Give kids a break. However they learn to read is FINE. These posts talking about sight reading being dangerous are Pull of Foop.
Books are still the number one gift in my family.
My sister gave me a children’s book about Obama as a gag the other day. The tag she wrote said “Because you’re never too old to believe in fairy tails”. LOL
Context - the surrounding words I already knew.
Boy was I surprised when I found out how "Archaeopteryx" was actually pronounced, though.
Not to be pretentious, but I'm an anomaly, obviously. I was very fortunate to basically just have good genes for reading comprehension; I also had a good environment, was the last of 5 kids with the nearest sister 10 years older than me, giving me essentially extra parents, and was read to a lot, but other than that, there was nothing particularly special about my upbringing. Neither of my parents went to college, but they were smart people.
However, my experience suggests to me that there probably is a substantial segment of kids for whom sight-reading is going to be more effective than phonics. As has been mentioned, you're eventually going to be sight-reading anyway as an adult. There's perhaps 1-2% of kids such as myself that don't actually need to be "taught" to read at all. I'll take a SWAG and say there are probably another 10-20% of kids for whom phonics is a waste of time, and they should start out sight-reading.
Wow, what kids have you been hanging around? You really think very low of children. Both my admittedly very bright boy and my boy with serious intelligence delays, once they knew a word, recognized it not only in capitals but also in different fonts, and - surprising even to me - in handwritten script. A child's brain is quite incredible.
If you learn to read that’s great, any way you can. I just feel that you are at a disadvantage if you only learn by sight words.
I hope you two realize that the talent (or curse) that you both enjoy is the exception, rather than the rule.
Phonics didn't exist when I learned how to read, but sounding out syllables was the method I was blessed (or cursed) with.
Having subsequently learned Latin, Greek and French, my mind boggles at the suggestion that I could have done it as easily having to recognize entire words in those three languages in addition to English.
This reminds me of when I was little. (Yes, I too taught myself to read at 3, just by memorizing my favorite books.) I actually remember this, which took place when I was about 4.
I had a little kids' magazine, and in it was an illustrated story called "How the Squirrel Lost His Patience." That last word, "patience," was unfamiliar to me. So I decided it said "panties." I laughed myself SILLY through that whole story!!! It was hilarious, my way!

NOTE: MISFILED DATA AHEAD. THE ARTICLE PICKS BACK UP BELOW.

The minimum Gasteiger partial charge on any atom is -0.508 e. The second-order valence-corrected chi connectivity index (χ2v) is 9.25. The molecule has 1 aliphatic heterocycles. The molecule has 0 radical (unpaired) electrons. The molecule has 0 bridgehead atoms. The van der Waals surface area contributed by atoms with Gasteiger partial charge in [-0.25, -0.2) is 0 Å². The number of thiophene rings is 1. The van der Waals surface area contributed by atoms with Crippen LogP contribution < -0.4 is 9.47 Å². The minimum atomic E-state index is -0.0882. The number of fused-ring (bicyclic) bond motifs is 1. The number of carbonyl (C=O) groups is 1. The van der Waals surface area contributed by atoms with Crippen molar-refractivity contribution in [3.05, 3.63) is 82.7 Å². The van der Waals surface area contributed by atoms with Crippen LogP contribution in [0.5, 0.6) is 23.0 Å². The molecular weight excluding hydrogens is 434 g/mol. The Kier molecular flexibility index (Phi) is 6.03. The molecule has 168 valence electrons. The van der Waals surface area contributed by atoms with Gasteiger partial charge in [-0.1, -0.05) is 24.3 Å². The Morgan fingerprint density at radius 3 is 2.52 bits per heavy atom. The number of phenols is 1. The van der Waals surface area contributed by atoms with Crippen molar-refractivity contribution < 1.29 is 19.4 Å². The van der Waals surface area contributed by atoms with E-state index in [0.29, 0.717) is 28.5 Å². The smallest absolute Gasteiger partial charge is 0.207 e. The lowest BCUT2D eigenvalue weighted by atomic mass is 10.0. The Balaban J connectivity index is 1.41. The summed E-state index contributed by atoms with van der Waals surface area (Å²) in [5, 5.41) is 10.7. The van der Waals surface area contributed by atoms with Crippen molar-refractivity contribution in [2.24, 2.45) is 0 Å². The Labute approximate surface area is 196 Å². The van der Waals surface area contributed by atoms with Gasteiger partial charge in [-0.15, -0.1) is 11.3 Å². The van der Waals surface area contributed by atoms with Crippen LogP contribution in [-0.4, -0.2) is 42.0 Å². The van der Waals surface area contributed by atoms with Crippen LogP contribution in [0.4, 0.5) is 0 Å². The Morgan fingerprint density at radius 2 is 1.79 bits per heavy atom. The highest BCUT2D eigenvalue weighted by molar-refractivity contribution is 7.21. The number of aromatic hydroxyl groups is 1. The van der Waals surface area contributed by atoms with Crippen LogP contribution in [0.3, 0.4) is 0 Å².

Basically, when you sight read and don't know a word, you let context fill it in. Eventually you become familiar with an awful lot of words, if you read enough.
I'd disagree with you. Phonics, in English, only helps a child LEARN what reading is. It helps him decipher the CODE, carefully, bit by bit. It's a great tool.
However, once the child "gets" it, that these letters form words, have sounds, and are meaningfully grouped, that child will be "sight learning" for the rest of his life. There are no phonics readers after a year of so of reading.
So I'd say that it's a disadvantage not to learn how to read. Either way. I am sure there are some children who benefit more from one or the other, but both methods are good for deciphering the code, though in the long run, the ones who crack the code on their own are already on their way to lifelong sight reading. The others will slowly approach the same.
I will give you this, though: I do not believe you can force a child to sight read. They either "get" the code or they don't. You can somewhat FORCE the phonics. Not sure what advantage any kind of forced learning is, but then again, I prefer learning to read to be at the child's motivation and not the teacher's.
In the early 60's my Mom had me read out loud to her while she was fix'n supper. That was my biggest help in reading. The problem was that my brain would skip printed words. Reading out loud exposed the gaps and forced my brain to bring those words back in to make a complete sentence.